PEARLS are valued for their beauty; and some of them are so costly that none but princes, or people of great wealth, can afford to possess them. Yet today, as I was riding near Gardner, in northern 

Massachusetts, I saw millions of them as bright and beautiful as ever decked the brow of an empress. 

Here, as in many parts of New England, a fresh growth of shrubs and young trees covers hillside and valley in every direction. The boughs of these were ornamented in the most gorgeous manner. A recent rain had loaded them with ice-crystals, which, when shone across by the sun, glistened and sparkled like the most brilliant diamonds. The light graceful forms of the gray birches, with their long delicate sprays, drooping low under their glittering treasures, presented the appearance of a shower of silver rain, glowing with a phosphorescent light, or mingled with liquid fire. 

As the train whirled along, the ever-varying undulations of the landscape continually presented new forms and new groupings. In a rapture of surprise and admiration I gazed upon the glittering panorama, and I thought, "What could be more beautiful!" I could hardly see how the pearly gates themselves could surpass in loveliness the resplendent view so freely spread out here upon this "dull cold earth" for the admiration of all who had the taste to appreciate it, or the inclination to behold. 

Yet, among the numerous passengers on board the train, there were but few who seemed to take any special interest in this rare exhibition of exquisite beauty. Alas, how much of the best enjoyment of life is lost, for want of appreciation on our part! Daily and hourly, our heavenly Father is endeavoring to draw us toward himself, not only by his word, but also by the wonderful display of wisdom, power, and goodness, with which he surrounds us in all seasons, and under all circumstances. 

Furthermore, our great Teacher is continually trying, by exhibitions of beauty, grandeur, and loveliness, to cultivate in us such tastes as will fit us to enjoy the beauties of heaven, and thus make us 

happier both here and hereafter. If we should heed these lessons better, it would not retard our true prosperity in the ordinary affairs of life, while it would greatly favor our advancement in learning, and afford us a most valuable source of enjoyment. He who has learned to hold sweet communion with nature, has the best antidote against loneliness; for since the works of God are always before him, he always has an interesting theme of meditation.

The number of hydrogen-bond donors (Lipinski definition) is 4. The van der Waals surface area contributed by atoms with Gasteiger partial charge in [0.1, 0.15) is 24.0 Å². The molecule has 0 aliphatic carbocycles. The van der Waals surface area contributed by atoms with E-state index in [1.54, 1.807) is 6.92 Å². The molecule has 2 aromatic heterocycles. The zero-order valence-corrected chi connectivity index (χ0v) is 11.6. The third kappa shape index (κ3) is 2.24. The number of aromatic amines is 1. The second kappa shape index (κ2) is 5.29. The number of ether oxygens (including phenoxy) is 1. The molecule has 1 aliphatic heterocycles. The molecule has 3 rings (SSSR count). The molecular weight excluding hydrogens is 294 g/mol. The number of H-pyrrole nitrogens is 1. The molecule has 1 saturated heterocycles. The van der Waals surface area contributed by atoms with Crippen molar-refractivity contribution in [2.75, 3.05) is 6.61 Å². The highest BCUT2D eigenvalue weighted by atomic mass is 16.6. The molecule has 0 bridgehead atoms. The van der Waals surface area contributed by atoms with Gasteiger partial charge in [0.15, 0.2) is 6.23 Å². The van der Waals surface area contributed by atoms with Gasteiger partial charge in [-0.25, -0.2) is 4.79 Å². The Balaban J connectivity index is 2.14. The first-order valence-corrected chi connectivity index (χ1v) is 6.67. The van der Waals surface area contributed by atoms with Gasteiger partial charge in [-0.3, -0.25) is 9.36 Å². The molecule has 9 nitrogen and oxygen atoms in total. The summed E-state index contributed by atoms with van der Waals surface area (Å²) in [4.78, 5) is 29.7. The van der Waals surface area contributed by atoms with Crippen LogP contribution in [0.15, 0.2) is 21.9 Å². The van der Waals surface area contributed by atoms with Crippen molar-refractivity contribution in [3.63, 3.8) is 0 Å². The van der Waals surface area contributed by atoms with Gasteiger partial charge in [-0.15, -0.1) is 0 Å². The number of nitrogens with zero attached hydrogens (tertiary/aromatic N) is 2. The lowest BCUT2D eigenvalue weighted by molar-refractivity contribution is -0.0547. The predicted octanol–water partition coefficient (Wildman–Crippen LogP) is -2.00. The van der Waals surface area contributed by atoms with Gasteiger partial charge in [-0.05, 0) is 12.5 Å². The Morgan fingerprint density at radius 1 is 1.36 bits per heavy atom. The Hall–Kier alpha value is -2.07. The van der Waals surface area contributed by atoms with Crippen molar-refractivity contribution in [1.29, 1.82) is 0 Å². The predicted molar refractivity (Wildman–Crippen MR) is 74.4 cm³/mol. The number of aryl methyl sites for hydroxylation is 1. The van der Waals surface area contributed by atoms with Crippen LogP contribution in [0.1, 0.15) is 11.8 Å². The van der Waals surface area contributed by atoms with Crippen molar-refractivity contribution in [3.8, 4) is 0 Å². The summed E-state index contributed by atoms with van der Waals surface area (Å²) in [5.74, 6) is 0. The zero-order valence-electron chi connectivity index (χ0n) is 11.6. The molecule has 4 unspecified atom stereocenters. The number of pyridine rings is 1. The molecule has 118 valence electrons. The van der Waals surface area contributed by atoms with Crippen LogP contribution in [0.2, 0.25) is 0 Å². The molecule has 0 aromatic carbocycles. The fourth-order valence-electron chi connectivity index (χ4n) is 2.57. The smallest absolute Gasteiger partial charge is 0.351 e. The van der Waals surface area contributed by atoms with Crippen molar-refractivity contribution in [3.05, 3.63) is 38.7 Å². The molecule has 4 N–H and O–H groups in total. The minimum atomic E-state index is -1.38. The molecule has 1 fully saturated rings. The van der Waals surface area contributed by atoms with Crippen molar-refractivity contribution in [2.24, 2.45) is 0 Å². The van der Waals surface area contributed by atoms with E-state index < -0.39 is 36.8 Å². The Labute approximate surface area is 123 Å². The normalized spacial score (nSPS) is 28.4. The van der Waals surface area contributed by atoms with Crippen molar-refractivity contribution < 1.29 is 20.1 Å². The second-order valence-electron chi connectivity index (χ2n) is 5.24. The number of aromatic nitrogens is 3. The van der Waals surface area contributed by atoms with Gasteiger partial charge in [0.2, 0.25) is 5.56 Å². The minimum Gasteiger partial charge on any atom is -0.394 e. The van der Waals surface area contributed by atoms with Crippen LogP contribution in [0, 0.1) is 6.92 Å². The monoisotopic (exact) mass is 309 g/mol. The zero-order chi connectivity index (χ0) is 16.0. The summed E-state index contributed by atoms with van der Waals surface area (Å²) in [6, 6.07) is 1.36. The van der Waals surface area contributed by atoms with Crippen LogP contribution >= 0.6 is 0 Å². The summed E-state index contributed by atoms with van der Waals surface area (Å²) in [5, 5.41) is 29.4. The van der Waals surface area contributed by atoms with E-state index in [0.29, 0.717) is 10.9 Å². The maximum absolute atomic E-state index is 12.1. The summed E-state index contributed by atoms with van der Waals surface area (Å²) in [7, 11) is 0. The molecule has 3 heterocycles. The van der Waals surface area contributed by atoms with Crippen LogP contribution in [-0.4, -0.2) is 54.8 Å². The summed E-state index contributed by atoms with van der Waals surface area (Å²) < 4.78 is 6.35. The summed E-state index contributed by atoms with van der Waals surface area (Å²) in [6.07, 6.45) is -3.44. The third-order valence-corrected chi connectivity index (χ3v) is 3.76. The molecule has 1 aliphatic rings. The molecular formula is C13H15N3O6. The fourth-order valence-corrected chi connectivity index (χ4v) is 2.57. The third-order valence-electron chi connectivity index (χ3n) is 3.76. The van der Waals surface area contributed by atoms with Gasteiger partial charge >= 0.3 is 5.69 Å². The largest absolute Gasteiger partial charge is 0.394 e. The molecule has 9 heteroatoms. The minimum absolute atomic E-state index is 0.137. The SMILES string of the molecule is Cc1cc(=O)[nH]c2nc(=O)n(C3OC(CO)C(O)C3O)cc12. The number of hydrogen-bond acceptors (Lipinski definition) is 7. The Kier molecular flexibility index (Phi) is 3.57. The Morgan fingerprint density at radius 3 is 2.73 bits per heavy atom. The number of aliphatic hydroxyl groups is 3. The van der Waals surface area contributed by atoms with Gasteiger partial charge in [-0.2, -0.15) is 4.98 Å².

Such a habit is not only conducive to enjoyment, but it leads the mind to the Creator, who originates all these beautiful forms. Thus it works upon our devotional feelings, and promotes spiritual growth. When Balboa discovered the Pacific Ocean, he dropped upon his knees, and praised God. 

Just so the lover of nature feels his heart swell with, rapture and devotion, as he admires the handiwork of its great Author. On a clear night, the innumerable stars remind us of the' immensity of God's works; if it be dark, the certainty of coming day suggests the constancy of that Being who holds the worlds in his hand; the rosy light of morning proves the faithfulness of him who has promised that seed-time and harvest, day and night, shall not cease; as the sunlight quickens all nature, so the Holy Spirit warms into life and activity the Christian graces. When the day is cloudy, we know that the sun is still shining on the other side of the cloud, and is just as near as ever; just so we may know in times of sorrow and adversity that God's watchful care is still over us, and that his love is not withdrawn from us. The raging storm purifies the atmosphere; and so, deep afflictions and fierce temptations may purify the heart by driving us near to God. 

The chief beauties and choicest blessings that this world can afford, are free to all. The beauties of the landscape, the loveliness of flowers, the azure sky, the fleecy clouds, the gorgeous sunset, the glittering snow, the brilliant stark the soft light of the moon, are denied to none. Air and water, 

food and friends; the promises of God's word, salvation through Christ,—all these are ours to enjoy. Why, then, should we envy those who have hoarded gold and silver, or who can wear costly pearls, since so many richer blessings are showered upon God's creatures everywhere. When we come to appreciate these things as we should, we shall find a source of much pure happiness, and a means of avoiding many temptations.